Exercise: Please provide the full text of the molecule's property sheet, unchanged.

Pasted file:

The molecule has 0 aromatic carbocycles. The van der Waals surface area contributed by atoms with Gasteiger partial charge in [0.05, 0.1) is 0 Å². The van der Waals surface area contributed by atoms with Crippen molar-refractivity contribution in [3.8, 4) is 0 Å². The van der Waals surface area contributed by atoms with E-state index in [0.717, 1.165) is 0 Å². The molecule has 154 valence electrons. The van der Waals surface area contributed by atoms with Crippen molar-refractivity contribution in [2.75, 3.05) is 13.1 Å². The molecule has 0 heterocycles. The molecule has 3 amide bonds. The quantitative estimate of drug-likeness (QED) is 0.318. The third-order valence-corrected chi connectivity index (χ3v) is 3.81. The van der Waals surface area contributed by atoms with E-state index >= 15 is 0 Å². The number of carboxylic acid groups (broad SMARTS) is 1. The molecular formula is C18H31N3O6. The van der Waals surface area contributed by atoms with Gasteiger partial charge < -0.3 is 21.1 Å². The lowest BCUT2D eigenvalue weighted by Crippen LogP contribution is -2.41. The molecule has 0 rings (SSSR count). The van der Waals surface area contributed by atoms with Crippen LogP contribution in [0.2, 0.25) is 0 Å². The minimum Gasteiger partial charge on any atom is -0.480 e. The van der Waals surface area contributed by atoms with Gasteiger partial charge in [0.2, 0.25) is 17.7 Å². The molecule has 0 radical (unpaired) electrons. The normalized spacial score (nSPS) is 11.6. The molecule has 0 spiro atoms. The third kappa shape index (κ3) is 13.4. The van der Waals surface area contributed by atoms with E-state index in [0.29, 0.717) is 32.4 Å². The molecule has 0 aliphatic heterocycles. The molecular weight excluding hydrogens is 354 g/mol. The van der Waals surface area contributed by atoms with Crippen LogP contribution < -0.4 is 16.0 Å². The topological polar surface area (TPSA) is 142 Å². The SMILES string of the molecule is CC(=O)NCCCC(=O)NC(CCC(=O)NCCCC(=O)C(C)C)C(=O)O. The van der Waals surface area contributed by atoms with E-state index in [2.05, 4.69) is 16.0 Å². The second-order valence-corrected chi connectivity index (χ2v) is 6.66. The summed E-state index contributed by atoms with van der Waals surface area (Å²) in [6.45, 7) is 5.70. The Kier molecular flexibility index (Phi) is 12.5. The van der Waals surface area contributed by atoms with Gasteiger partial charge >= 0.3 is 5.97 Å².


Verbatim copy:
The molecule has 0 aromatic carbocycles. The van der Waals surface area contributed by atoms with Gasteiger partial charge in [0.05, 0.1) is 0 Å². The van der Waals surface area contributed by atoms with Crippen molar-refractivity contribution in [3.8, 4) is 0 Å². The van der Waals surface area contributed by atoms with E-state index in [0.717, 1.165) is 0 Å². The molecule has 154 valence electrons. The van der Waals surface area contributed by atoms with Crippen molar-refractivity contribution in [2.75, 3.05) is 13.1 Å². The molecule has 0 heterocycles. The molecule has 3 amide bonds. The quantitative estimate of drug-likeness (QED) is 0.318. The third-order valence-corrected chi connectivity index (χ3v) is 3.81. The van der Waals surface area contributed by atoms with E-state index >= 15 is 0 Å². The number of carboxylic acid groups (broad SMARTS) is 1. The molecular formula is C18H31N3O6. The van der Waals surface area contributed by atoms with Gasteiger partial charge < -0.3 is 21.1 Å². The lowest BCUT2D eigenvalue weighted by Crippen LogP contribution is -2.41. The molecule has 0 rings (SSSR count). The van der Waals surface area contributed by atoms with Crippen LogP contribution in [0.2, 0.25) is 0 Å². The minimum Gasteiger partial charge on any atom is -0.480 e. The van der Waals surface area contributed by atoms with Gasteiger partial charge in [0.2, 0.25) is 17.7 Å². The molecule has 0 radical (unpaired) electrons. The normalized spacial score (nSPS) is 11.6. The molecule has 0 spiro atoms. The third kappa shape index (κ3) is 13.4. The van der Waals surface area contributed by atoms with E-state index in [0.29, 0.717) is 32.4 Å². The molecule has 0 aliphatic heterocycles. The molecular weight excluding hydrogens is 354 g/mol. The van der Waals surface area contributed by atoms with Crippen LogP contribution < -0.4 is 16.0 Å². The topological polar surface area (TPSA) is 142 Å². The SMILES string of the molecule is CC(=O)NCCCC(=O)NC(CCC(=O)NCCCC(=O)C(C)C)C(=O)O. The van der Waals surface area contributed by atoms with E-state index in [2.05, 4.69) is 16.0 Å². The second-order valence-corrected chi connectivity index (χ2v) is 6.66. The summed E-state index contributed by atoms with van der Waals surface area (Å²) in [6.45, 7) is 5.70. The Kier molecular flexibility index (Phi) is 12.5. The van der Waals surface area contributed by atoms with Gasteiger partial charge >= 0.3 is 5.97 Å².